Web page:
Good news day. Brendan Howlin, Public Expenditure and Reform Minister, appears to have rediscovered his backbone. He will, after all, abolish 88 allowances for serving public servants.

Even better news is the sabre-rattling from the bearded brethren, screaming about a breach of the Croke Park Agreement. The beardless Siptu vice-president, Patricia King, and their health spokesman Paul Bell bleat about being on a collision course with the Government.

It all suddenly sounds rather promising.

Any savings in fatcat public service salaries were welcomed in the Dail by Mattie McGrath.

After a fine speech calling for cuts at the top, he livened up the debate on the mind-numbing Fiscal Responsibility Bill, converting it into a controversy about the Taoiseach's appearance on the cover of Playboy magazine.

Mattie quickly corrected his mistake to identify the less salacious Time magazine, but Mattie-watchers were left wondering whether the Tipp TD had mischievously tripped himself up on purpose.

Poor Enda's moment of global glory provoked scorn from others. Fianna Fail's Billy Kelleher mocked the Taoiseach, suggesting that the entire stock of Time magazine had been sold out in his home town of Castlebar.

In the evening, Nick and I head out for TV3 to be grilled by Nora Owen on Midweek. I had been told a thousand times not to appear on the screen without a wig if I'm joined by the debonair Nick -- with his long mane of dark hair and his youthful energy.

Stubborn to the last and bald as a banana, I defy the advice. I take one glance at the screen when I arrive home. Never again.

Sadly, we skirted around the most explosive part of the book: political control of judges' appointments.

A pity, because Nora had been Justice Minister when the fig leaf -- the Judicial Appointments Board (Jab) -- was set up. Jab is known as "Jabs for the Boys" down in the Law Library.


Leo Varadkar, the Minister for Transport with the jet black hair, restores his status as a hero.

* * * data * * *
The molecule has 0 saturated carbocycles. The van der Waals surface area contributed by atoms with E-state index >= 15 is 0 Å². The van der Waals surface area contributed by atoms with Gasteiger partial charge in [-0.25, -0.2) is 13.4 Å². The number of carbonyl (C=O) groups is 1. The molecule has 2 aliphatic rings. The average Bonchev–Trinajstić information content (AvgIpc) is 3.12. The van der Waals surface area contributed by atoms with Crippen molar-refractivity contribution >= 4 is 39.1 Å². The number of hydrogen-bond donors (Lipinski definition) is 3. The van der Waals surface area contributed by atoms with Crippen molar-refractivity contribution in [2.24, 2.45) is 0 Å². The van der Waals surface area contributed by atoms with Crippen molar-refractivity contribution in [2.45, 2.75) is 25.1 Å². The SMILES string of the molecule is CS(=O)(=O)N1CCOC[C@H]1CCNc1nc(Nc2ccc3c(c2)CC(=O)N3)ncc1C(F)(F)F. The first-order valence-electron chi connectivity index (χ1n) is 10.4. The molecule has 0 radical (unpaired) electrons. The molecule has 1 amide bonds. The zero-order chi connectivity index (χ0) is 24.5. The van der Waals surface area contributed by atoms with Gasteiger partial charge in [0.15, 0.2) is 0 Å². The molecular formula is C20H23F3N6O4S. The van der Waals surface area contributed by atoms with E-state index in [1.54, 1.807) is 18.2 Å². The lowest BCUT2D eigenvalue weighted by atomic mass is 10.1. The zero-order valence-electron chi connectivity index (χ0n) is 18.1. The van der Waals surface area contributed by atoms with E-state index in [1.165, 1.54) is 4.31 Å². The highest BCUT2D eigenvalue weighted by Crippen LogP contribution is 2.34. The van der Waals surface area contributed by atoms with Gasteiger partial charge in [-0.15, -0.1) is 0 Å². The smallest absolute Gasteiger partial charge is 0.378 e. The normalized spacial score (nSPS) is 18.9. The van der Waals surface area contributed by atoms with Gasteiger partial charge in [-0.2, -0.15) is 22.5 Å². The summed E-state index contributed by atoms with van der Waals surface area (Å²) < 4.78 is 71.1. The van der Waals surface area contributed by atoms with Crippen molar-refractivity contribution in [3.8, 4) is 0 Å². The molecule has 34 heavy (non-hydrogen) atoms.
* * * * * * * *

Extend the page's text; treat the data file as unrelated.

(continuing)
Leo has reversed his decision to throw another €36m at the tottering CIE to stop the inexplicable cash burn at this State basketcase.

Good for Leo. Was he listening to my protest at the massive waste in CIE at the Public Accounts Committee (PAC) just a week ago?

At another meeting of the PAC, ministers Brendan How-lin and Brian Hayes explain how to save money in the public service.

Both ministers talk a good culling game. But the emphasis is mostly on head count, and less on culture.

The public service needs an injection of private sector ethos. Yes, the prospect of bonuses for work well done, the end of jobs for life, longer hours and an appreciation of profit.

Too many great workers in the public service are blackened by the practices of passengers. And the antics of their union leaders.

Late in the morning, we hear PJ Fitzpatrick, chairman of the Croke Park Implementation Group, tell us that trades unions are not bad at all. The union leadership is obviously still fooling a few civil servants. Well-paid, bearded trade union chiefs sit pretty. The lower-paid remain pawns.

I take refuge from the tributes to the trade unions, fleeing to the sanity of the Dail Chamber to speak on the Fiscal Responsibility Bill. Justice Minister Alan Shatter, happily back in full health, replies.


After a day in Leinster House, I head for the Ireland V Germany game. Not a bad preparation for an early flight to Berlin on Saturday morning. It's just a pity Enda didn't invite Angela as his guest to the game.